Geese took over a Lake Country osprey nest so B.C. Hydro built a new one | iNFOnews | Thompson-Okanagan's News Source

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Geese took over a Lake Country osprey nest so B.C. Hydro built a new one

Canada geese took over an osprey nest on a BC Hydro platform in Lake Country, May 12, 2021.
Image Credit: SUBMITTED/Judy Marsh
May 14, 2021 - 6:30 AM

Following a battle between two Canada geese and an osprey after the geese took over its nest in Lake Country, B.C. Hydro stepped in and now all the birds happy.

In April, Lake Country resident Judy Marsh said a pair of Canada geese took over a popular osprey nesting site along Highway 97 near Rawsthorne Road for the second year and she captured video of the osprey dive-bombing the geese.

Last year, the osprey was able to reclaim its turf but this year it wasn’t so lucky. She reported geese were still in the nest as of May 13.

READ MORE: Canada geese squatters dive bombed by osprey returning to nest

Dag Sharman with B.C. Hydro said in an emailed statement last year the geese were out of the nest by May 11 so the osprey moved back in.

This year, the geese took over the nest around April 5 before the osprey returned.

By mid-April, B.C. Hydro employees were taking the steps to build a new platform and had a new nest platform constructed and installed April 22, on the west side of the Okanagan Rail Trail about 50 metres north of Owls Nest Road crossing of the rail trail, Sharman said.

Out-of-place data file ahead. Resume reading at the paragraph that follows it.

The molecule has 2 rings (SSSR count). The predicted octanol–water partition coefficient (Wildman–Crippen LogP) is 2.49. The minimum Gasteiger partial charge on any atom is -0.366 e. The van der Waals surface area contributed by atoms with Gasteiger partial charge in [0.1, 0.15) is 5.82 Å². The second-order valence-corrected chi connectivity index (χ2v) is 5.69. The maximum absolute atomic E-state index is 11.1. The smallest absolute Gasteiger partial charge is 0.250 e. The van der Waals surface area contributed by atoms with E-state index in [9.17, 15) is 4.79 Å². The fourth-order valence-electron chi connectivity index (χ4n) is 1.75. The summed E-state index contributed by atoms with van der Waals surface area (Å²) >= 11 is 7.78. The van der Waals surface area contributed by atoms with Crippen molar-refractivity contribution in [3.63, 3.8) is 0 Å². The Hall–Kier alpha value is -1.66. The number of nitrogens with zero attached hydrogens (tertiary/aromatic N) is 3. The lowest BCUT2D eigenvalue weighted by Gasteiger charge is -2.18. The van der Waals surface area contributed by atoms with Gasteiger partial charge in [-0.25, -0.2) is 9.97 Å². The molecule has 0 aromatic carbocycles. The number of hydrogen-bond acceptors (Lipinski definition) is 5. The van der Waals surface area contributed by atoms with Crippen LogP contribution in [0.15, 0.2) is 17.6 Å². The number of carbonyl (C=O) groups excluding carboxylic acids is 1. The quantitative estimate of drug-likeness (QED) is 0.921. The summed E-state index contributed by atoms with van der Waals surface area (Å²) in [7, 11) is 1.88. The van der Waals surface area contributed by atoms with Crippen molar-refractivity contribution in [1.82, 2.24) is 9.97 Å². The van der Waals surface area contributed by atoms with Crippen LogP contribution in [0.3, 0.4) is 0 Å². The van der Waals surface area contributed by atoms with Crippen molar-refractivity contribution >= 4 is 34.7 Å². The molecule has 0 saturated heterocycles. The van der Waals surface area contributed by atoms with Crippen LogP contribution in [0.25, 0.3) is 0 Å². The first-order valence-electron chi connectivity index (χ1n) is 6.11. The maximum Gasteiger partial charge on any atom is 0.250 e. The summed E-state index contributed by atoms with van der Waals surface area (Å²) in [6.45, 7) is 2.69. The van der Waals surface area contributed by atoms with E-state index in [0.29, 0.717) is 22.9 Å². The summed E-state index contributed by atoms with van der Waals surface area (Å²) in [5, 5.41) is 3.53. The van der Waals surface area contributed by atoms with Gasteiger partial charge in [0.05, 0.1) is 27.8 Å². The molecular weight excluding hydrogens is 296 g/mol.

“The new nest we built was set in the ground by the power line crew and within five minutes of the truck moving away the ospreys were on the new nest,” he said in the email.

It’s not unheard of to see geese trying to occupy osprey nests. In 2018, B.C. Hydro reported Canada geese had taken over an osprey nest in Saanich.

Year after year, osprey return to their same nests.

B.C. Hydro and FortisB.C. have installed specific nesting platforms for osprey across the province to deter them from nesting on power poles.

Through FortisBC’s livestream, the public can also follow the ospreys’ and watch the three chicks develop and grow at a platform on Benvoulin Road in Kelowna.


To contact a reporter for this story, email Carli Berry or call 250-864-7494 or email the editor. You can also submit photos, videos or news tips to the newsroom and be entered to win a monthly prize draw.

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